This is the technique of reviewing the past in order to shed some light on the presenting problem. Our habitual patterns of actions and thoughts, our core processes and coping styles are products of past learning. It is difficult to achieve self-understanding without understanding the forces that have shaped the contour and the content of the self. Our deep-seated feelings of insecurity and persistent fears are often rooted in early childhood experience. Some have argued that we should focus on the present and should not be concerned about the past; but often the past is the cause of present problems. For example, hostility towards the opposite sex can often be traced to abuse, betrayal and painful relationships with the opposite sex in the past. If one feels very anxious in certain situations, playing back allows one to discover recurrent patterns in similar situations. Life review is a more systematic way of looking at the past; it is a powerful tool to achieve self-acceptance, self-affirmation, and self-integration (Wong, 1995b; Wong & Watt, 1991). Positive meanings can be discovered through review of past experience.
Although Frankl does not explicitly advocate life review and playing back, his writings do emphasize the need of having the right attitude towards the past. We cannot change the past, but we can learn to accept and live with the past. Life review is a tool to bring about the adaptive attitude. Frankl (1967) particularly emphasizes the value of looking back in old age:
Even in advanced years one should not envy a young person. … Instead of possibilities in the future, the older person has realities in the past—work done, love loved, and suffering suffered. The latter is something to be proudest of—although it will hardly raise envy (p. 31).
The adaptive functions of reminiscence in the elderly have been more fully treated by Wong (1995b).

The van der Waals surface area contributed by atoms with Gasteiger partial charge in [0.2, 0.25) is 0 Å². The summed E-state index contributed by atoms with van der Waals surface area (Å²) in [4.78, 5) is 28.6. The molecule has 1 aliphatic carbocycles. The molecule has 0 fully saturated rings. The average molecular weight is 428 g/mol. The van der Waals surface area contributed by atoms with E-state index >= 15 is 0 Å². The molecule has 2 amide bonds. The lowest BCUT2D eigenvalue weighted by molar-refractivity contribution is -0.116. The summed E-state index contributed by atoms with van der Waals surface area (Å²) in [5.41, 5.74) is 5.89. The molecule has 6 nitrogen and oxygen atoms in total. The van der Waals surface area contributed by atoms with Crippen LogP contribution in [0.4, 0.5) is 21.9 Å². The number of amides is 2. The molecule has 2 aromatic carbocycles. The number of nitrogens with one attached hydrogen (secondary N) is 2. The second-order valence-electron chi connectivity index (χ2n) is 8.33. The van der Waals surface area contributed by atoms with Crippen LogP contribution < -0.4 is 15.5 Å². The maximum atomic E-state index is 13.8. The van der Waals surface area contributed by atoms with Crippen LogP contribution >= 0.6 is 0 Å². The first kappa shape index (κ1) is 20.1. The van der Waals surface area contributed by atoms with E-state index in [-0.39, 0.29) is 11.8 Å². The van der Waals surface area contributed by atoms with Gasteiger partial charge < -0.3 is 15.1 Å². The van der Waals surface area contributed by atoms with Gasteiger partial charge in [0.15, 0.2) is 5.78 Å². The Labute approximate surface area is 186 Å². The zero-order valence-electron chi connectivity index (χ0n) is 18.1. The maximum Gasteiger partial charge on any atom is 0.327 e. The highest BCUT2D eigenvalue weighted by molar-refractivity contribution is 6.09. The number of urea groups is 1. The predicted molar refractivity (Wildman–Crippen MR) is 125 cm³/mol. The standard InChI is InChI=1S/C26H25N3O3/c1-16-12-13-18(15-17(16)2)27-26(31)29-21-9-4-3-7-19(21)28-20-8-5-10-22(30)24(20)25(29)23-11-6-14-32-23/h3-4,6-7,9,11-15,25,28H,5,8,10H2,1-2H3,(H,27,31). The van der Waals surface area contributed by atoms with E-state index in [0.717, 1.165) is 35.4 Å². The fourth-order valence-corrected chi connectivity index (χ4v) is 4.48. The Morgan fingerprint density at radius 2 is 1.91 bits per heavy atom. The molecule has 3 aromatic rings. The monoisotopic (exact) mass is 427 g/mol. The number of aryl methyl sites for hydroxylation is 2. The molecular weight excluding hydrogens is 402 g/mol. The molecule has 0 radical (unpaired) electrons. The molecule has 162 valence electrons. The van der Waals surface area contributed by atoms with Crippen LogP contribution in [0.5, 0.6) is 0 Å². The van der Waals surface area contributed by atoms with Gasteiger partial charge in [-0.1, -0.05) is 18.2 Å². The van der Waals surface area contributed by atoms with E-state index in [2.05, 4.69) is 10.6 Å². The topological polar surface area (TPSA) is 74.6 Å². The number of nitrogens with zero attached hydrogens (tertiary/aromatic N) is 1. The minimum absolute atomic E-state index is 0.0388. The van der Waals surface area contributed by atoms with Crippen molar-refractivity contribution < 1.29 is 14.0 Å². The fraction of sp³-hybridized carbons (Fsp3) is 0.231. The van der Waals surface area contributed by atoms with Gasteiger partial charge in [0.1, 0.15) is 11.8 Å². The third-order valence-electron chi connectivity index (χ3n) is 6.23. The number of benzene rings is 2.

Adler’s (1963) individual psychology also emphasizes early childhood memory. He believes that mistaken meanings given to a situation in childhood can have important implications for present and future behaviors. We do not suffer from trauma as much as from the meanings we give to traumatic experiences. Early childhood memories are the keys to understanding mistaken meanings and faulty assumptions, both of which shape the whole personality.
This is the technique of using questioning and word pictures to depict likely scenarios given a particular choice. Life is a series of choices and clients need to be made aware of the irreversible consequences of some of their decisions. During the problem solving, goal-setting stage of counselling, we can ask such questions as: Are you sure this is what you really want to do? Why is it so important that you are willing to sacrifice your marriage for an affair? Is it really worth it? Where will it get you? Suppose you are able to get what you want, what will happen? What difference will it make to your life?
Fast forwarding is a visual, concrete way of teaching people to be responsible for the consequences of their decisions. According to Frankl (1959), responsibleness means that since we have the freedom to make choices, we are responsible for the consequences of those decisions. Responsibleness means that we need to be concerned about the needs of our friends, family, and society, and not just of our self. Fast forwarding also incorporates the notion of paradoxical intention (Frankl, 1967). By asking clients to visualize the worst possible scenario, they learn that their worst fear is actually not so terrible after all.